“If you cannot visit during this time, you can apply the value of a wholly unused ticket toward a new purchase,” Universal said in its FAQ. Guests who purchased tickets for dates after the park has reopened can still use them or put the money towards a new purchase. Annual and season passholders who have paid in full will have their passes extended by the number of days the theme park is closed.

          Thursday’s announcement marked the second time Universal has they’ve extended their coronavirus closures.

          12:08 a.m.: The Centers for Disease Control and Prevention extended a “no sail order” Thursday that it imposed last month to help quell the spread of the coronavirus. The CDC order states that cruise ships can’t board passengers and return to their sailing schedules until one of three events takes place:

          -Expiration of the Department of Health and Human Services’ declaration that COVID-19 constitutes a public health emergency.

          -The CDC director’s own decision to modify or rescind its no-sail decision.

          -Passage of 100 days from the time the new order is published in the Federal Register.

          Until then, the about 100 cruise ships in the Atlantic, Pacific or Gulf of Mexico must remain idle, either in port or wallowing at anchor, the CDC said. Those ships currently have nearly 80,000 crew aboard.

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          Trump Strikes Deal With Mexico To Help Cut Oil Production In OPEC Deal –



          Trump Strikes Deal With Mexico To Help Cut Oil Production In OPEC+ Deal |

          Tsvetana Paraskova

          Tsvetana is a writer for with over a decade of experience writing for news outlets such as iNVEZZ and SeeNews. 

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            The United States is ready to help Mexico reach its production cut quota as part of the tentative OPEC+ deal, Mexico’s President Andres Manuel Lopez Obrador said on Friday, while the global pact to reduce production was in a kind of Mexican standoff early on Friday as Mexico was still balking at the large cuts it is asked to make.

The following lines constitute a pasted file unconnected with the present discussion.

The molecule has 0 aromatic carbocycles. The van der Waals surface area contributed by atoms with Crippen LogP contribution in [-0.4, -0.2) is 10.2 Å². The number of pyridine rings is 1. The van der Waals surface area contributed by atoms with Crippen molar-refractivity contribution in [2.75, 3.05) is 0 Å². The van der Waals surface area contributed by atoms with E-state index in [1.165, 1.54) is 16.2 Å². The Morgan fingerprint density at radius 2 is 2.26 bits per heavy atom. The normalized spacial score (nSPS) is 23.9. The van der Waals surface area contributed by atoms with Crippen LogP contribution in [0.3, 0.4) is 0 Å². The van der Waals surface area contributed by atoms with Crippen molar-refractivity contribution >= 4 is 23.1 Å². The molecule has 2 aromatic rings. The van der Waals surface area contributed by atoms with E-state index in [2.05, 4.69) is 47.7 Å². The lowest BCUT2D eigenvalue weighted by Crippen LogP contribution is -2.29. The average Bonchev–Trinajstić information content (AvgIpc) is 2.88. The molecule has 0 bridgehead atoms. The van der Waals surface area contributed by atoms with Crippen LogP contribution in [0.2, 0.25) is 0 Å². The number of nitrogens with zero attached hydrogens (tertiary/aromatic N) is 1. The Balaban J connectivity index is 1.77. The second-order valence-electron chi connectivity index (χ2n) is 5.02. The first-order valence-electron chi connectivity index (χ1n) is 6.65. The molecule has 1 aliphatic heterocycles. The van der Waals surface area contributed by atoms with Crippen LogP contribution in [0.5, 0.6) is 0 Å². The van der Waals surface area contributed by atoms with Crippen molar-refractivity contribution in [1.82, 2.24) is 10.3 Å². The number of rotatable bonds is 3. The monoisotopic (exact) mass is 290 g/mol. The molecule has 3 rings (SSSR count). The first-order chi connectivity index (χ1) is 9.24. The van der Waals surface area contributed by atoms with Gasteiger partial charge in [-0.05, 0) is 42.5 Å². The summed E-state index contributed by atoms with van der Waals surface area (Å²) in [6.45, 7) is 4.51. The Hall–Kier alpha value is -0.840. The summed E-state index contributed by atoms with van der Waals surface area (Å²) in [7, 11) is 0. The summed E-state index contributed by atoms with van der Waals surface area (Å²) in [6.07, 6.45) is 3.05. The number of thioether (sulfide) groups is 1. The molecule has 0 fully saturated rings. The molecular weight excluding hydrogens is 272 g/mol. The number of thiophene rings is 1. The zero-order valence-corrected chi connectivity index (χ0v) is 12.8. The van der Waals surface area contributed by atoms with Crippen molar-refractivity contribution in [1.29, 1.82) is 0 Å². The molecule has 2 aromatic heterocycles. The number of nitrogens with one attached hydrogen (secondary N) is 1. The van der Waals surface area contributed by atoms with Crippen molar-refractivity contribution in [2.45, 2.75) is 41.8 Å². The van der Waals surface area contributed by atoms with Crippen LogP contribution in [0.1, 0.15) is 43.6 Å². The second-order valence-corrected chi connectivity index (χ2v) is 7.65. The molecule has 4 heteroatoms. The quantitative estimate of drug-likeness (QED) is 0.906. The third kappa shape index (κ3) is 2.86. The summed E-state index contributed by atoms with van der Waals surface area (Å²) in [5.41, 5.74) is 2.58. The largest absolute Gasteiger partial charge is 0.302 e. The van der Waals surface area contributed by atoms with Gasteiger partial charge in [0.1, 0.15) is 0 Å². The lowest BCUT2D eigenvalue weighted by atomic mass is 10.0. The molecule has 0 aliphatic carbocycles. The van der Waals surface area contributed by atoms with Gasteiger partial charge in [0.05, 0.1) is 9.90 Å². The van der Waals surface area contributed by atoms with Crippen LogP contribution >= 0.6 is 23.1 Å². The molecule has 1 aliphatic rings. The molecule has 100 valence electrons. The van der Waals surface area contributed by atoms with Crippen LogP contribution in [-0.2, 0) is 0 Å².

Lopez Obrador spoke with U.S. President Donald Trump on Thursday and the United States agreed to cut 250,000 bpd for Mexico to help it reach the 400,000-bpd cut OPEC+ is asking of it, the Mexican president said at a news conference on Friday, noting that he had informed OPEC+ of this development.

            OPEC delegates told Bloomberg, however, that they were not aware of details of a Trump-Lopez Obrador agreement about the U.S. helping Mexico to achieve the cuts. 

            On Thursday, during the OPEC+ video meeting, Mexico – part of the non-OPEC group of producers in the pact since 2017 – disagreed with proposals that it should reduce its production by 400,000 bpd from its October 2018 baseline.  

            Mexico walked out of the OPEC+ talks yesterday, and its Energy Secretary Rocío Nahle tweeted later that Mexico offered to OPEC to cut its production by 100,000 bpd for the next two months, as part of its contribution to support oil prices. Mexico was offering to cut its oil production from 1.781 million bpd in March to 1.681 million bpd, Nahle said.

            Apparently, OPEC+ was not pleased with Mexico’s refusal to cut more and said in its official release about agreeing to 10 million bpd cuts that the deal “is conditional on the consent of Mexico.”

            Even if the U.S. would really help Mexico reach the 400,000 bpd cut, it’s not clear yet how OPEC+ would see the total U.S. contribution to the deal during the G20 energy ministers’ meeting, ongoing at the time of this writing.

            The U.S. has argued that its oil production decline is happening naturally as a result of the free market (and very low oil prices), but the heavyweights in the OPEC+ group, and most of all Russia, has signaled it would accept only voluntary production cuts as a contribution to the global deal.  

            By Tsvetana Paraskova for